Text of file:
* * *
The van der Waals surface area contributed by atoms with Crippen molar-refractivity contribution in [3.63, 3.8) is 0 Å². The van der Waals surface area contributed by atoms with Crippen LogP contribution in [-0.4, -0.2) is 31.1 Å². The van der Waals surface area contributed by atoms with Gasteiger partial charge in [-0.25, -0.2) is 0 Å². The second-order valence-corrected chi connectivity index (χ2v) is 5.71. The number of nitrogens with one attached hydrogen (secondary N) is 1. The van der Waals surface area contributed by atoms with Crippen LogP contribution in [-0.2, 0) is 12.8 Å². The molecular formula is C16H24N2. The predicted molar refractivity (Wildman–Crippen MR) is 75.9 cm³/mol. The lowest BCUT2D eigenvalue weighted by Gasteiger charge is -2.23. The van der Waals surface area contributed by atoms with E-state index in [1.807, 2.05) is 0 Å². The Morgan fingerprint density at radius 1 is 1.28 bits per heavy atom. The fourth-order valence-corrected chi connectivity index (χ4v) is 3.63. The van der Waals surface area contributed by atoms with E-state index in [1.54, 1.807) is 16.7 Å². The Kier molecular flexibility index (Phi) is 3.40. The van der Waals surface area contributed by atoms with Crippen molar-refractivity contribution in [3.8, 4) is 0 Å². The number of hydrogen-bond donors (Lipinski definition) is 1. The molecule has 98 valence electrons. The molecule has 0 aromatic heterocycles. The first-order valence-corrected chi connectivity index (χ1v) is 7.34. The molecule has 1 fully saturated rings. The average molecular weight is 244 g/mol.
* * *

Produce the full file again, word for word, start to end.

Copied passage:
The van der Waals surface area contributed by atoms with Crippen molar-refractivity contribution in [3.63, 3.8) is 0 Å². The van der Waals surface area contributed by atoms with Crippen LogP contribution in [-0.4, -0.2) is 31.1 Å². The van der Waals surface area contributed by atoms with Gasteiger partial charge in [-0.25, -0.2) is 0 Å². The second-order valence-corrected chi connectivity index (χ2v) is 5.71. The number of nitrogens with one attached hydrogen (secondary N) is 1. The van der Waals surface area contributed by atoms with Crippen LogP contribution in [-0.2, 0) is 12.8 Å². The molecular formula is C16H24N2. The predicted molar refractivity (Wildman–Crippen MR) is 75.9 cm³/mol. The lowest BCUT2D eigenvalue weighted by Gasteiger charge is -2.23. The van der Waals surface area contributed by atoms with E-state index in [1.807, 2.05) is 0 Å². The Morgan fingerprint density at radius 1 is 1.28 bits per heavy atom. The fourth-order valence-corrected chi connectivity index (χ4v) is 3.63. The van der Waals surface area contributed by atoms with E-state index in [1.54, 1.807) is 16.7 Å². The Kier molecular flexibility index (Phi) is 3.40. The van der Waals surface area contributed by atoms with Crippen molar-refractivity contribution in [3.8, 4) is 0 Å². The number of hydrogen-bond donors (Lipinski definition) is 1. The molecule has 98 valence electrons. The molecule has 0 aromatic heterocycles. The first-order valence-corrected chi connectivity index (χ1v) is 7.34. The molecule has 1 fully saturated rings. The average molecular weight is 244 g/mol.